Shareholders’ agreements are very commonly used in France, especially in private equity transactions.
The subject matter of a shareholders’ agreement in France will typically be limited to matters relating to the governance and management of the company and to governance of the rights and obligations of shareholders vis-à-vis the company and other shareholders:
– Organization of the company (governance): powers of the board (some important matters requiring board approval by special resolution), composition of the board (members appointed by the investors, some by the founders, potentially independent directors)
– Directors, shareholders and company obligations
– Derogatory powers in favor of the investors: multiple vote rights, veto rights, reporting rights in addition to all rights mentioned here below. It is today possible in France to ensure minority shareholders control of the company by means of a shareholder agreement (either through voting provisions or protective ones).
– Founders’ obligations (mainly to devote their full time and attention to the company). Founders would typically subscribe convertible warrants (“BSA” convertible into shares).
– Matters requiring unanimous shareholders resolution
– Share transfer regulations and restrictions: right of first refusal, tag along and drag along provisions, pre-emptive rights, ‘Buy-sell’, right of first offer and right of first refusal provisions.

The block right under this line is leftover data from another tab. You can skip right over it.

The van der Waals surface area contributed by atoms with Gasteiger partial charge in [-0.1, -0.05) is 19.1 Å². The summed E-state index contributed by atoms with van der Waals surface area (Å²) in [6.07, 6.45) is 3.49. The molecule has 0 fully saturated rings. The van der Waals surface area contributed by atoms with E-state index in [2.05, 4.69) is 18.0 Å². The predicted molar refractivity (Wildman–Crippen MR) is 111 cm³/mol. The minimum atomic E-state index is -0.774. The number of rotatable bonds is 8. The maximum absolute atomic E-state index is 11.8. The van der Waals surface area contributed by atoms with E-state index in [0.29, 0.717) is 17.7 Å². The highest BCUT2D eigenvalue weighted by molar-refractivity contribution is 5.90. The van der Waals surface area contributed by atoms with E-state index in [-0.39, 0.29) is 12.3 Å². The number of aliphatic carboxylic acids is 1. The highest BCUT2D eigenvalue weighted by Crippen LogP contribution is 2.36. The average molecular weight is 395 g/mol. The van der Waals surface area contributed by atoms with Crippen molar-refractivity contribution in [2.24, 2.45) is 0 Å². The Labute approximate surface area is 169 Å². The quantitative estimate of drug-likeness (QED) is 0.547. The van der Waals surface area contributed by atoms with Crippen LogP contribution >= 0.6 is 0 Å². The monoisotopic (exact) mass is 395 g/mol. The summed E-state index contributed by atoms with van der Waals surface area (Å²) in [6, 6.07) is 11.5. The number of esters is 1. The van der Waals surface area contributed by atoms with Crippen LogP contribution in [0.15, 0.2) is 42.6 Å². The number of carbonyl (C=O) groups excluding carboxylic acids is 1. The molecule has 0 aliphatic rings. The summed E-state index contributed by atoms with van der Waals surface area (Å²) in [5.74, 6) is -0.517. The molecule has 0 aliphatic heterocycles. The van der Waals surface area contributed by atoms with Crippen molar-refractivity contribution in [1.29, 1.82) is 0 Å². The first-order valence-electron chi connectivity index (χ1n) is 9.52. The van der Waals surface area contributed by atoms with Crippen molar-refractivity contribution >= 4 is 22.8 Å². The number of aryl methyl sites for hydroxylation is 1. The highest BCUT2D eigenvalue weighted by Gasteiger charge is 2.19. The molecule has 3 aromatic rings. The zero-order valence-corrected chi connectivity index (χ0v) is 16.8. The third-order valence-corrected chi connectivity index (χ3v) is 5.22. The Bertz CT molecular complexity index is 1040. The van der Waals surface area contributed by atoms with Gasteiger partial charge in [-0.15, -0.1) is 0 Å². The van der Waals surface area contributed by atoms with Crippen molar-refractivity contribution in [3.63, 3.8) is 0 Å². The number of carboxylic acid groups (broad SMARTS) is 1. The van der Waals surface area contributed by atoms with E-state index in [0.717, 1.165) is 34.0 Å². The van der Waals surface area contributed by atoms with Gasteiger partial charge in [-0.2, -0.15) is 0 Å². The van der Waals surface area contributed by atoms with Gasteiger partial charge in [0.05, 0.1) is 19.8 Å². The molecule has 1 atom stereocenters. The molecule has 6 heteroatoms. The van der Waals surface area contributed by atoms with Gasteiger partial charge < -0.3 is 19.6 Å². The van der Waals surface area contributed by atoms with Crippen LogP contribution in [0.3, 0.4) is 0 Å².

– Protective provisions such as anti dilution clauses to the benefit of some shareholders.
A shareholders’ agreement is simply a contract under French law. There are no particular formalities that are applicable to such an agreement. However, it only binds by force of contract law only on the parties to the agreement.
A shareholders’ agreement will typically provide that it is binding on transferees of the shareholders who are signatories to the agreement or on holders of new shares issued by the company. To bolster the enforceability and practical realization of these provisions, they will often be accompanied by provisions binding the corporation to require, as a condition to any issuance of new shares or registration in the corporation’s share records of a transfer of shares, that the new shareholder or transferee execute a joinder to the shareholders’ agreement.
A more efficient option is the issuance of golden shares subscribed by the investors
. All preferential rights of the investors (priority dividends, multiple votes, veto powers, etc.) would then be mentioned in the company’s by-laws making it public and enforceable towards third parties. The shareholder agreement would limit its scope to more confidential information such as business plan or projected internal rate of return.
Not all corporate forms allow such derogatory rights in favor of one particular shareholder. The “SAS” legal form is today one of the most used vehicle in private equity deals as it offers a large amount of freedom in the organization of management and the conditions for the admission or withdrawal of a partner. The by-laws of an SAS can validly provide for (i) clauses of first refusal, (ii) tag-along and dragalong rights, (iii) qualified voting majorities required to make certain decisions, (iv) ad hoc decision-making bodies, and (v) a right of withdrawal or a procedure for the expulsion of partners.